February 11, 2001 |
About the Project This is the result of six months of research and reporting by Tribune Auto Race Writer Ed Hinton, with help from staffers at other Tribune papers, among them Darin Esper of the Los Angeles Times. It sheds new light on the decline of traditional fatalism among race drivers and the need for more research and action to prevent the violent deaths the sport has come to accept.
August 10, 1997
Rarely has The Times published commentary as misinformed and confused as Michael Schrage's "U.S. Should Privatize Economic Statistics" (Times Board of Advisors, July 27). In his thoughtless haste to condemn the federal reporting of statistics as a "virtual monopoly" that indulges in the "idiocy of national aggregation," Mr. Schrage wonders why the government continues to have a role in national econometric statistics that perhaps made sense a century ago but that now, in a global economy, seem outmoded and inefficient.
March 14, 1991 |
When it comes to "quality," more American companies are like symphony orchestras whose musicians and conductors can't read music. The people might be talented and the instruments magnificent, but what you're going to end up with is a lot of noise. America is not going to get a quality revolution until its managers and workers have some grasp of probability and statistics--the lingua franca of quality. Unfortunately, corporate statistical literacy is abysmally low.
February 24, 1989 |
Opal Rolph considers herself a smart shopper, so she buys meat only "on special" and passes up many costly snack foods and fruits. But as food prices shot upward last month, Rolph, 81, says she finds it harder to keep her food bill under control. "I just don't buy as much," she said Thursday as she loaded her shopping bags into her car at the Vons' Pavilions store in Monrovia. Her sister and shopping companion, Florence Logsdon, 83, agreed. "We're a lot more choosy now."
May 5, 1998 |
The percentage of Southern children living in poverty is about the same as it was in 1969, even though most states in the region have robust economies and budget surpluses, the Children's Defense Fund said Monday. "Equally disturbing is the fact that the rest of the nation is catching up with the South," said Marian Wright Edelman, president of the defense fund, a Washington-based nonprofit child advocacy group. In 1996, the West matched the South in the percentage of poor children, 22.
November 26, 1986
Canyon's Ken Sollom has passed for 2,535 yards and 27 touchdowns, and Hart's Jim Bonds has passed for 2,429 yards and 32 touchdowns. Yet the most impressive statistic may be their interception percentages. Sollom has thrown five interceptions in 246 passes (2.03%) and Bonds has thrown six interceptions in 245 passes (2.45%). . . . Newbury Park's Jayson Merrill set a school record with 1,494 yards passing this year.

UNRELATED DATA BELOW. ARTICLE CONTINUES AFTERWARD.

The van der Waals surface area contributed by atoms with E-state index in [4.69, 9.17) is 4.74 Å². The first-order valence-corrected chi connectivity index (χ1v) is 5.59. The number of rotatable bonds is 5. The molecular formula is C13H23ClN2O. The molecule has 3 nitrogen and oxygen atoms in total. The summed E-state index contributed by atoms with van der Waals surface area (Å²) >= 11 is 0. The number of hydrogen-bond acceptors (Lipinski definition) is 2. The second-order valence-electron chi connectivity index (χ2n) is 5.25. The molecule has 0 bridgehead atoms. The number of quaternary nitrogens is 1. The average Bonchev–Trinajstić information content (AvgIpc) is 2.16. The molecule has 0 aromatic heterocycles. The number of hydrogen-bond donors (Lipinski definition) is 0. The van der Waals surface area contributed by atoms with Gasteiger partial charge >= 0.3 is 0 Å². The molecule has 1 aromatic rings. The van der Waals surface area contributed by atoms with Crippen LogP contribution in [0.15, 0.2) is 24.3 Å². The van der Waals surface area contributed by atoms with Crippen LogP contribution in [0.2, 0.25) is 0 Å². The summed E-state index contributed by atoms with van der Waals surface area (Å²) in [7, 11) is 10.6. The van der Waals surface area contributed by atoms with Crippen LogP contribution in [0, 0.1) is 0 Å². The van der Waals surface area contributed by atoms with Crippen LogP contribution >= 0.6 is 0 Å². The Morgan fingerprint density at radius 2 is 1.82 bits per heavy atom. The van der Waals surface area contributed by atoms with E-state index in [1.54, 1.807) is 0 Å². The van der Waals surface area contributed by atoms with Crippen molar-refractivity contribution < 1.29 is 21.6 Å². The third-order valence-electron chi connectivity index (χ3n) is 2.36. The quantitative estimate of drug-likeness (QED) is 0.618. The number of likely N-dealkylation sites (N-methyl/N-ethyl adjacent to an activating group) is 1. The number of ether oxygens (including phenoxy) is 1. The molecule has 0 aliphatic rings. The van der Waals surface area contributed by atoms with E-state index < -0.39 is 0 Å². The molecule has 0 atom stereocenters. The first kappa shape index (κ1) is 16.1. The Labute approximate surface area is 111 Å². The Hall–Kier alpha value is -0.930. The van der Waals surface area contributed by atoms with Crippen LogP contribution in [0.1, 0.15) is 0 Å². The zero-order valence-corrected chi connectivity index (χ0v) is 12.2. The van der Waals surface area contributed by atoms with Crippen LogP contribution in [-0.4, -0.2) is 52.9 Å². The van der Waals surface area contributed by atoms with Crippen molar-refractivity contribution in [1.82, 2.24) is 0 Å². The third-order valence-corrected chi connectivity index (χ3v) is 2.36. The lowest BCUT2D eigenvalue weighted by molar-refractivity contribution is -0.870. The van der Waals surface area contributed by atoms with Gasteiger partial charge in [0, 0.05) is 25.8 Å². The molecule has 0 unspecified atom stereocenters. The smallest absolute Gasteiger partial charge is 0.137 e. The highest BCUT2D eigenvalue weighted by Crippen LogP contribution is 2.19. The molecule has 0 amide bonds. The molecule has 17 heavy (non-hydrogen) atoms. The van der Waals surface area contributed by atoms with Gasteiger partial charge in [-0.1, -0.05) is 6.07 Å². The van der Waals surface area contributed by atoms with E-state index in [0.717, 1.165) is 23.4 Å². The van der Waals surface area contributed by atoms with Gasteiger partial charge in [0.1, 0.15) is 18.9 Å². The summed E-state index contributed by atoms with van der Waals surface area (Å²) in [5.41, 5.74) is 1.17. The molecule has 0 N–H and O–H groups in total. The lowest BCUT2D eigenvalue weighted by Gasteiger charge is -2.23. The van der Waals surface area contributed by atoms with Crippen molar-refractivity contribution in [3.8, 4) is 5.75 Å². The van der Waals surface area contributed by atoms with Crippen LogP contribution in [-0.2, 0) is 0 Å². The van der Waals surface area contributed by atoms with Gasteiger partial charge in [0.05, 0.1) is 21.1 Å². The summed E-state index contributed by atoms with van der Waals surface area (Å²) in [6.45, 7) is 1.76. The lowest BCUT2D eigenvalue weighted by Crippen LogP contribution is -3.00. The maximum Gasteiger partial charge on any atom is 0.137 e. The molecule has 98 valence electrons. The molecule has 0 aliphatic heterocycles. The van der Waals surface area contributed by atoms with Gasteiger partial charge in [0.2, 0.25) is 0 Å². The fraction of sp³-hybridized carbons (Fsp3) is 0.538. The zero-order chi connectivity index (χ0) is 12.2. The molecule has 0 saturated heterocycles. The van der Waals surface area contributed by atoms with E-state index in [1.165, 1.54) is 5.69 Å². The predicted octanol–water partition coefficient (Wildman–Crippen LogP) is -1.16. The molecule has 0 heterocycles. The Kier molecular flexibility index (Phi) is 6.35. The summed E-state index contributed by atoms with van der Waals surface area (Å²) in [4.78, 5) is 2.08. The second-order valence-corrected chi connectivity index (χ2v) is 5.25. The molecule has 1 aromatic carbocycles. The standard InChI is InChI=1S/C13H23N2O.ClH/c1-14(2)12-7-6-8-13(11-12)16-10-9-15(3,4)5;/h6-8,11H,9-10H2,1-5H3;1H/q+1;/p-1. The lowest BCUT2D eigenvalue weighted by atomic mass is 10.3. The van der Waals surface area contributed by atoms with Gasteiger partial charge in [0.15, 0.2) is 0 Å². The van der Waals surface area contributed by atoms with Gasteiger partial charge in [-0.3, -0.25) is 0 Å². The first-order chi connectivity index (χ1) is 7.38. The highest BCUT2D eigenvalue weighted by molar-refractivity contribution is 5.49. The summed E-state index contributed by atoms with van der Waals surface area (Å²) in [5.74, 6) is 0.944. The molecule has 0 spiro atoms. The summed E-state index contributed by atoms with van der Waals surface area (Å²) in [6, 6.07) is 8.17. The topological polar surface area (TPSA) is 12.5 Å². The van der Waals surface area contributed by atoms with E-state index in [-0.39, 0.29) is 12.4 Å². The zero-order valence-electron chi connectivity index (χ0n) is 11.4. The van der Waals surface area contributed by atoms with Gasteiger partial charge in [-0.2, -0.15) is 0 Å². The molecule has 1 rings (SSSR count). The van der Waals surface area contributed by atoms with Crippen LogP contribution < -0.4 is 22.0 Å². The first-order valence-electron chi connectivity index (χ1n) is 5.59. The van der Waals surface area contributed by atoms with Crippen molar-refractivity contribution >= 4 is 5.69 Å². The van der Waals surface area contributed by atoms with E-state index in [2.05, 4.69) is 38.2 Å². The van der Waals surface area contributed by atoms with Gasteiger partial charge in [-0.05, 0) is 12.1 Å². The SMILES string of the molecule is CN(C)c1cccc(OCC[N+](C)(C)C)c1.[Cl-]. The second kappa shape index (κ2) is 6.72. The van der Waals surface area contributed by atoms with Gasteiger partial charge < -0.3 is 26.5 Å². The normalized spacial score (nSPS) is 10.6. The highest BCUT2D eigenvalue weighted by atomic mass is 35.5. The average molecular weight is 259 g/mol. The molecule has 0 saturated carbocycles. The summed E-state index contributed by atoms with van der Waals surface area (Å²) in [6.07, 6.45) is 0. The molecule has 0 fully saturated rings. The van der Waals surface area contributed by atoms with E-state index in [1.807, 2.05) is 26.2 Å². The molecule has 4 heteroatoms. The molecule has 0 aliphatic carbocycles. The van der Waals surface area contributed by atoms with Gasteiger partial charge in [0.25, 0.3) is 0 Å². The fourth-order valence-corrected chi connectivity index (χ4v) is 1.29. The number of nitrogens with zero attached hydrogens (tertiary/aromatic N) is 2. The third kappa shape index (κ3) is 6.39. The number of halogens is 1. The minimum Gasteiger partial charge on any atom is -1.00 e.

February 10, 1998 |
Federal regulators took the first step Monday toward tightening regulations on the cigar industry, ordering the nation's leading cigar makers to report sales and advertising figures. The move could eventually lead to health warnings on all cigar advertisements. Under the Federal Trade Commission order, manufacturers must report the total number of cigars sold and the amount spent on advertising, merchandising and promotion in 1996 and '97.
CALIFORNIA | LOCAL
July 17, 2008 |
Deploying a long-promised tool to track high school dropouts, the state released numbers Wednesday estimating that 1 in 4 California students -- and 1 in 3 in Los Angeles -- quit school. The rates are considerably higher than previously acknowledged but lower than some independent estimates. The figures are based on a new statewide tracking system that relies on identification numbers that were issued to California public school students beginning in fall 2006.
January 15, 2013 |
Los Angeles enjoyed another banner year for tourism in 2012, when it welcomed 41.4 million visitors, surpassing the record set in 2011. Last year's tourist total represents a 2.5% increase over the 40.4 million visitors in 2011 -- good news for the city's $16.5-billion tourism industry, according to the Los Angeles Tourism & Convention Board. Tourism is one of the region's largest industries, supporting 372,000 jobs in Los Angeles County. "Los Angeles County's leisure and hospitality industry is one of the few that has regained all of the jobs and surpassed those positions lost in the recession," said Kimberly Ritter-Martinez, an associate economist for the Los Angeles County Economic Development Corp.
CALIFORNIA | LOCAL
July 25, 1988 |
Would you like to have a lucky penny? Here's how: Start with a thousand pennies. Flip them all. Approximately 500 will come up heads. Discard the ones that came up tails, and flip the 500 heads again. Approximately 250 of them will come up heads. Discard the others. Now flip the remaining 250 one more time. Approximately 125 will come up heads. Discard the tails and flip the heads again. If you do this 10 times, on average there will be 1 penny left.